Insights

How alien plant species could invade your sale

Invasive species are controlled by the National Environmental Management Biodiversity Act (NEMBA) (Act 10 of 2004). Here are the basic regulations, which could change the way you sell. Knowledge is power in the property world.

NEMBA regulations and how they affect you:

  •  A property that contains invasive species is a liability to the buyer. The NEMBA regulations state that the seller of any immovable property must, prior to the relevant sale agreement, notify the purchaser of the property in writing of the presence of listed invasive species on that property. Before any sale, a copy of the Declaration of Invasive Species forms needs to be lodged with The Compliancy Officer, Biosecurity Services, Department of Environmental Affairs (see details below on page 30).
  • These regulations affect gardeners, pet enthusiasts and property owners across the country. If any of the declared invasive species which require a range of control measures including removal, permits and management plans are found on your property, offenders may face prosecution under the Act.

In all cases, the law requires property owners to check if any of these species are on your property. If they are present, you need to control them from jumping the garden fence (Category 1a) or submit an invasive species management control programme explaining why you should be granted a permit to keep them on your property (Category 1b). If there is no reason why they should be on your property, a permit can be denied and the law requires you to remove and destroy the species on your property.

The AIS Regulations list four different categories of invasive plant species that must be managed, controlled or eradicated from areas where they may cause harm to the environment, or that are prohibited from being brought into South Africa:

Category 1a: Invasive species which must be combatted and eradicated. Any form of trade or planting is strictly prohibited.

Category 1b: Invasive species which must be controlled and wherever possible, removed and destroyed. Any form or trade or planting is strictly prohibited.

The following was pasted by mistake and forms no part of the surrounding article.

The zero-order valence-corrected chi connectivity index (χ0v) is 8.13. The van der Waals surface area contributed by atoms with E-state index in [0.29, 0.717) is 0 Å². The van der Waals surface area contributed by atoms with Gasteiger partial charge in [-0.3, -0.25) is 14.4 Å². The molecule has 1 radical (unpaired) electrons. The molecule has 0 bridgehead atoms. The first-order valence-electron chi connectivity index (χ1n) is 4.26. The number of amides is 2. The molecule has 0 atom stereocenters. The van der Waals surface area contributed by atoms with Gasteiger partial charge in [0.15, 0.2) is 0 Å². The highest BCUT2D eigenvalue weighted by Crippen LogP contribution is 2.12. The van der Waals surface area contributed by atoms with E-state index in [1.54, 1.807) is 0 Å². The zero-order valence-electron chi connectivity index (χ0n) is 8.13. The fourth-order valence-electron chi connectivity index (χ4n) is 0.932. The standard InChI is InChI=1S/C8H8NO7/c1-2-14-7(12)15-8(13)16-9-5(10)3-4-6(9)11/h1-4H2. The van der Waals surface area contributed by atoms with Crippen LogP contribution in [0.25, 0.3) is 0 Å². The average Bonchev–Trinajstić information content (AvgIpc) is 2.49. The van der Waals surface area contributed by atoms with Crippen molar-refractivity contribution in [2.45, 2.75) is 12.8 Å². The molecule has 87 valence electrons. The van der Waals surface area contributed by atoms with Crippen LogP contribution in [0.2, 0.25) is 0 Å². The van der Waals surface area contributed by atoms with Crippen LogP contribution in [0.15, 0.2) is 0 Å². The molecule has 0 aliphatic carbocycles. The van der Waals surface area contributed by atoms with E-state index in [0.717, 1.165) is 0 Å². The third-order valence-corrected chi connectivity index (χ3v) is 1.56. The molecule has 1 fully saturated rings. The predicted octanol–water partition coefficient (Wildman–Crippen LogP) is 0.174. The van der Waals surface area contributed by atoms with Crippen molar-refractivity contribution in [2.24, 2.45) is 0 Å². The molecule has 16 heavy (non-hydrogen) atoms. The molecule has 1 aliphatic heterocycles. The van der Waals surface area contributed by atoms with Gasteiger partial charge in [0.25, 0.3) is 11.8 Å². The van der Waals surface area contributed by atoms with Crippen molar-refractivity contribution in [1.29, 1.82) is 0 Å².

Category 2: Invasive species, or species deemed to be potentially invasive, in which a permit is required to carry out a restricted activity. Category 2 species include commercially important species such as pine, wattle and gum trees.

Category 3: Invasive species which may remain in prescribed areas or provinces. Further planting, propagation or trade is however prohibited.

What to do if your property has invasive plant species:

If you’re not sure if your new or old property contains any invasive species, consult accredited invasive species practitioners, landscapers or garden centres.

For contact lists, go to: www.invasives.org.za or www.sagic.co.za
or: www.sali.co.za or www.sana.co.za
or: www.wessa.org.za

You can download a Declaration of Invasive Species from www.environment.gov.za or from www.invasives.org.za.

Deliver permit applications using any of the following channels:

  1. By Hand Delivery: The Issuing Authority, Biosecurity Services, Environmental Programmes, Department of Environmental Affairs, 1st Floor, 14 Loop Street, Cape Town, 8000.
  2. By Post: The Issuing Authority, Biosecurity Services, Environmental Programmes, Department of Environmental Affairs, Private Bag X4390, Cape Town, 8000.
  3. By Fax: 086 604 4080
  4. By Email: AISpermits@environment.gov.za

Download the Pam Golding Guide to Biodiversity